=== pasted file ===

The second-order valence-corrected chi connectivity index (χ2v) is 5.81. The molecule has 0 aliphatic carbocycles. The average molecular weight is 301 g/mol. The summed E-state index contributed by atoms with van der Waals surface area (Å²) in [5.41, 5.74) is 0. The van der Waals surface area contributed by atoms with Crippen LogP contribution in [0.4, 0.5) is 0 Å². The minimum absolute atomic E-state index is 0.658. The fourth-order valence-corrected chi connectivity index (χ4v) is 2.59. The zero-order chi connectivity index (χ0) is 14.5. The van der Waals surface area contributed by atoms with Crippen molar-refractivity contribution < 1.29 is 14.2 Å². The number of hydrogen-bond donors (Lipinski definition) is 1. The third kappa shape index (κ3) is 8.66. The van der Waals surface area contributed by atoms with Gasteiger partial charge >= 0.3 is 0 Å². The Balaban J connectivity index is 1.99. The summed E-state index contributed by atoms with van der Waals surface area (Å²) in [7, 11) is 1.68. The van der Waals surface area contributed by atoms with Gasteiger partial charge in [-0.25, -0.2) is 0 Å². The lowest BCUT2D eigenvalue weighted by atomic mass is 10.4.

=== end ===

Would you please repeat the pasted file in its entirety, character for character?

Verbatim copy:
The second-order valence-corrected chi connectivity index (χ2v) is 5.81. The molecule has 0 aliphatic carbocycles. The average molecular weight is 301 g/mol. The summed E-state index contributed by atoms with van der Waals surface area (Å²) in [5.41, 5.74) is 0. The van der Waals surface area contributed by atoms with Crippen LogP contribution in [0.4, 0.5) is 0 Å². The minimum absolute atomic E-state index is 0.658. The fourth-order valence-corrected chi connectivity index (χ4v) is 2.59. The zero-order chi connectivity index (χ0) is 14.5. The van der Waals surface area contributed by atoms with Crippen molar-refractivity contribution < 1.29 is 14.2 Å². The number of hydrogen-bond donors (Lipinski definition) is 1. The third kappa shape index (κ3) is 8.66. The van der Waals surface area contributed by atoms with Gasteiger partial charge >= 0.3 is 0 Å². The Balaban J connectivity index is 1.99. The summed E-state index contributed by atoms with van der Waals surface area (Å²) in [7, 11) is 1.68. The van der Waals surface area contributed by atoms with Gasteiger partial charge in [-0.25, -0.2) is 0 Å². The lowest BCUT2D eigenvalue weighted by atomic mass is 10.4.